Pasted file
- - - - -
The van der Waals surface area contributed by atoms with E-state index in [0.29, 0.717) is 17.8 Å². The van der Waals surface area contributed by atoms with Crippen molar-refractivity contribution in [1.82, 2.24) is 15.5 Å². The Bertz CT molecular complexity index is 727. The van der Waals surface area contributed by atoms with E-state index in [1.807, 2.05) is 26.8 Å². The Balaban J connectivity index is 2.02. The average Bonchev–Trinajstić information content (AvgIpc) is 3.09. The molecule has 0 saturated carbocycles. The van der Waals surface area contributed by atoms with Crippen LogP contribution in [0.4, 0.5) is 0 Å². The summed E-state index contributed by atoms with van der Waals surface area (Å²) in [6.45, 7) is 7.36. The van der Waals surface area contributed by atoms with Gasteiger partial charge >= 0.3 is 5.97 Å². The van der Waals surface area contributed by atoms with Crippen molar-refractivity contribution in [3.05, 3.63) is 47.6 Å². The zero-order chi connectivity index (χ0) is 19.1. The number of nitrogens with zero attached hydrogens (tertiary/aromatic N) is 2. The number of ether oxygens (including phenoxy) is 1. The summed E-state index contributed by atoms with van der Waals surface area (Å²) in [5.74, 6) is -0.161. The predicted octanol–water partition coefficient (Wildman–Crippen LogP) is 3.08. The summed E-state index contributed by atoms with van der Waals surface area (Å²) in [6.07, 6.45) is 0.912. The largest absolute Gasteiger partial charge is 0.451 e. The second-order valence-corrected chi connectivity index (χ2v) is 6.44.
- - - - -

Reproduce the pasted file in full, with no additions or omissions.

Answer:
The van der Waals surface area contributed by atoms with E-state index in [0.29, 0.717) is 17.8 Å². The van der Waals surface area contributed by atoms with Crippen molar-refractivity contribution in [1.82, 2.24) is 15.5 Å². The Bertz CT molecular complexity index is 727. The van der Waals surface area contributed by atoms with E-state index in [1.807, 2.05) is 26.8 Å². The Balaban J connectivity index is 2.02. The average Bonchev–Trinajstić information content (AvgIpc) is 3.09. The molecule has 0 saturated carbocycles. The van der Waals surface area contributed by atoms with Crippen LogP contribution in [0.4, 0.5) is 0 Å². The summed E-state index contributed by atoms with van der Waals surface area (Å²) in [6.45, 7) is 7.36. The van der Waals surface area contributed by atoms with Gasteiger partial charge >= 0.3 is 5.97 Å². The van der Waals surface area contributed by atoms with Crippen molar-refractivity contribution in [3.05, 3.63) is 47.6 Å². The zero-order chi connectivity index (χ0) is 19.1. The number of nitrogens with zero attached hydrogens (tertiary/aromatic N) is 2. The number of ether oxygens (including phenoxy) is 1. The summed E-state index contributed by atoms with van der Waals surface area (Å²) in [5.74, 6) is -0.161. The predicted octanol–water partition coefficient (Wildman–Crippen LogP) is 3.08. The summed E-state index contributed by atoms with van der Waals surface area (Å²) in [6.07, 6.45) is 0.912. The largest absolute Gasteiger partial charge is 0.451 e. The second-order valence-corrected chi connectivity index (χ2v) is 6.44.